This also applies towards venial sins. In the short-term, we must not “trick” ourselves into knowingly committing even a venial sin just because it’s a “minor” sin and not a “major” one. It also means not allowing a “minor” sin which we’ve already committed to be repeated. After all, the minor sins can quickly lead to the major ones. In the long-term, it means educating ourselves against even minor sins, inculcating virtues to oppose even these, asking for God’s grace against even these “little” sins; and it most especially means not letting even the venial sins becomes engrained habit. After all, as Chesterton notes in The Innocence of Father Brown, “Men may keep a sort of level of good, but no man has ever been able to keep on one level of evil. That road goes down and down.”
And with all sins, it means in the short term repenting of them, and receiving the graces available from the sacraments, both Confession and Communion. This is especially true of the big sins, the grave and mortal sins; but it can be and often is also true of the venial sins (which are not obligatory to bring up during confession). But it also means not giving up hope, not losing faith that God will help us to free us of our sins, not falling into despair when we fail, even if we fail again and again. “Providence moves slowly; the devil always hurries.” We will not, even with resolute wills, overcome a sin in a single night; it may indeed take an entire lifetime, as God’s grace sometimes works slowly, and since we often even resist it with our presumption, that is we sometimes delude ourselves into believing that we don’t need God’s grace. Yes, we must do our part, do everything we can to cooperate with God’s grace: but sometimes He allows us to fall again–even into a mortal sin–so that we will not fall into the even more deadly sin of pride, of believing that whatever victory we win is ours alone and not God’s.
As with a financial makeover, so with a spiritual makeover: not only should we pay off our debts–that is, break out of sin and vice–but we should also save up for the future–that is, we should inculcate virtues which counter these vices, make some effort to spend our time doing good and not merely avoiding evil. This means first and foremost asking God for our daily bread, for the graces we need now to get out of sins, to resist vice and avoid temptation; but also asking for the strength to be virtuous, holy people, to develop those virtues which counter sin, those habits which counter vice. In means continuing in hope–which also come from God–and not in either despair or presumption.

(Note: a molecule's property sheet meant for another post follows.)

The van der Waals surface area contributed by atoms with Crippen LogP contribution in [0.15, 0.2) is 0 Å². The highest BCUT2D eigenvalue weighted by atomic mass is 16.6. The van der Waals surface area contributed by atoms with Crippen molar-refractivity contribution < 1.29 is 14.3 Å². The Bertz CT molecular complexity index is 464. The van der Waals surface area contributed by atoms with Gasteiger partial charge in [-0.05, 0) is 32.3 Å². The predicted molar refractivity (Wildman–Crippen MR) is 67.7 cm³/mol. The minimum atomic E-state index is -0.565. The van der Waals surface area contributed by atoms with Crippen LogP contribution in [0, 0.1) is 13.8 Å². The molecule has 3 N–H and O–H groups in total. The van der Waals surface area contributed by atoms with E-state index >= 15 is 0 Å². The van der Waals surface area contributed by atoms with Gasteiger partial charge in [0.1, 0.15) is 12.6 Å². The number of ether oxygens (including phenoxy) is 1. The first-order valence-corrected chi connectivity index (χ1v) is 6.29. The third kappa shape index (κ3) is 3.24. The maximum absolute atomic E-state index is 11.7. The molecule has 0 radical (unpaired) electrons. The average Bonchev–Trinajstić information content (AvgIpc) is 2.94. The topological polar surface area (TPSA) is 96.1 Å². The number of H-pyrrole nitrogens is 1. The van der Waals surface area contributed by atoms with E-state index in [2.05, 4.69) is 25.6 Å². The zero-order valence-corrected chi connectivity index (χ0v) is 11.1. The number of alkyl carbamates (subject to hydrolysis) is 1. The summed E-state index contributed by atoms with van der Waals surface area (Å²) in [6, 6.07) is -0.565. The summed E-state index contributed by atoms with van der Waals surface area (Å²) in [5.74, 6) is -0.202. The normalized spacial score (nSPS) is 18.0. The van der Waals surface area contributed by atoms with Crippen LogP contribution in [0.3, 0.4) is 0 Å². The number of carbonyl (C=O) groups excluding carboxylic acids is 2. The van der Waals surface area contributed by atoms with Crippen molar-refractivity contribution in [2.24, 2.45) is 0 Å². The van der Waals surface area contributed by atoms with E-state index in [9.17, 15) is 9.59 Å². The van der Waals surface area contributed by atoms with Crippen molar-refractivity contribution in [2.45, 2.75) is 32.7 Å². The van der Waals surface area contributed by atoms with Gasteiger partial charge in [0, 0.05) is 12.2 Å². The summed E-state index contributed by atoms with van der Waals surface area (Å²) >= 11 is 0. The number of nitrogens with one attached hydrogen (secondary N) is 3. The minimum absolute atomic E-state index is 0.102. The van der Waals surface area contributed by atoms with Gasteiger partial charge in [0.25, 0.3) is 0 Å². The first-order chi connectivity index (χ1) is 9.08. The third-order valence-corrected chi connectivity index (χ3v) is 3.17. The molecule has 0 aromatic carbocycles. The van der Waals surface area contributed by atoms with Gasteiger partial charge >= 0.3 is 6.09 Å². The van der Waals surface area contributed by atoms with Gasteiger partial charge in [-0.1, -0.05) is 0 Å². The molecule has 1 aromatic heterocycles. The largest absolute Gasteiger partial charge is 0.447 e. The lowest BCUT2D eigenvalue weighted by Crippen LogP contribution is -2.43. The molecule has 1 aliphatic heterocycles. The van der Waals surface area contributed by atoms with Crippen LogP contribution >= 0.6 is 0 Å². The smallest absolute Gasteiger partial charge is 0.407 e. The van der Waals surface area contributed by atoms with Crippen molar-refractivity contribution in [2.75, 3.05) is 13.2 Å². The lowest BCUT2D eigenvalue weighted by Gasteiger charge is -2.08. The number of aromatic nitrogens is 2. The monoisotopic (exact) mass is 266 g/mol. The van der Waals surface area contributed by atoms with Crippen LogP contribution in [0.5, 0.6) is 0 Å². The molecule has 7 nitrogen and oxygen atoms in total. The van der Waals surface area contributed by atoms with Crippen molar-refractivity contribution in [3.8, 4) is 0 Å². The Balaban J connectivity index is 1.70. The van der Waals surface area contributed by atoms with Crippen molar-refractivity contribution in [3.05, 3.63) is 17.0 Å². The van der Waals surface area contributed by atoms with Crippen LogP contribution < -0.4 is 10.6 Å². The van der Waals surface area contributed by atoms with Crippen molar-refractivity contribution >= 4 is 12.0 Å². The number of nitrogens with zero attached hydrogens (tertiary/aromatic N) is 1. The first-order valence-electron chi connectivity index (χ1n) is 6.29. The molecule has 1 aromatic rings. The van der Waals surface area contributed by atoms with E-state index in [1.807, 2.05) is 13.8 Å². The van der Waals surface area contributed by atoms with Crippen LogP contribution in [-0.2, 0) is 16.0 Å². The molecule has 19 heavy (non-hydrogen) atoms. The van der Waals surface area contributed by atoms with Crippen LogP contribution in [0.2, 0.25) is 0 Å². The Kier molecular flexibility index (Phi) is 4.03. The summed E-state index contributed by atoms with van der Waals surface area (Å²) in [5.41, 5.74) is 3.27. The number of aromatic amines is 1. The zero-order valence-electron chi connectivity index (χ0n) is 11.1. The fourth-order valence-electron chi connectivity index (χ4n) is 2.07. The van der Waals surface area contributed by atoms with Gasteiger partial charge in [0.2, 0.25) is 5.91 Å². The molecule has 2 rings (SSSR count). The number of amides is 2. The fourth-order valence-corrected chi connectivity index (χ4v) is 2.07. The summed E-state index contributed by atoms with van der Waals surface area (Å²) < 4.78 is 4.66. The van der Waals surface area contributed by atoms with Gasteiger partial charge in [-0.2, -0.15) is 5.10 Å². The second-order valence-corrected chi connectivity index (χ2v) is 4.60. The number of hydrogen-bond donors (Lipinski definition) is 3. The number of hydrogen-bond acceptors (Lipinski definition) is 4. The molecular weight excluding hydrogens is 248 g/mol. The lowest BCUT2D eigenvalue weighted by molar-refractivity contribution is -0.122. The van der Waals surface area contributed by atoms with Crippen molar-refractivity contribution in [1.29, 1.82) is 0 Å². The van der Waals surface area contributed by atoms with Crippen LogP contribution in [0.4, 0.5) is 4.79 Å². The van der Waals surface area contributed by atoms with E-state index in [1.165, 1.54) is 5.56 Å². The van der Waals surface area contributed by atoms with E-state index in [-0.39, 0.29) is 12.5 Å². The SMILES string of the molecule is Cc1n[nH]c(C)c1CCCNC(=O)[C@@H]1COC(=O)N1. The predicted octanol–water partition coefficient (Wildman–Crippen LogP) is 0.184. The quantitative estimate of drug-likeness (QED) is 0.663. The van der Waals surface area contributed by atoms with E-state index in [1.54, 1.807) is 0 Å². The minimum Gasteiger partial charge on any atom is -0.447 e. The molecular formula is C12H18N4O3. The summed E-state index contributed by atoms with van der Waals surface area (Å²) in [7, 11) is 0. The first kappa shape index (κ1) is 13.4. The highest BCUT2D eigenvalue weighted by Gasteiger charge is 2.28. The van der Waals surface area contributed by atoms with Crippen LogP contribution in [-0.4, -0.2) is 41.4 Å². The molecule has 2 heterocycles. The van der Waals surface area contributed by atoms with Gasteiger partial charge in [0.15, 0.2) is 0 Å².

For his part, Mr Ramsey says that little if anything in his book is unique to his book. It is all common financial sense (at least amongst financial experts), but it is a formula which works, and it is also a formula that so few people follow that he thinks just getting the message out there is the first and most important thing.
 Often both the government and the average family take neither into consideration.
 Curiosity means more the allure of the forbidden than honest intellectual curiosity. The former is a sort of perversion of the latter. It’s a bad curiosity which wants only to satisfy idle questions and not questions about the deeper meaning of life, or about how the world works.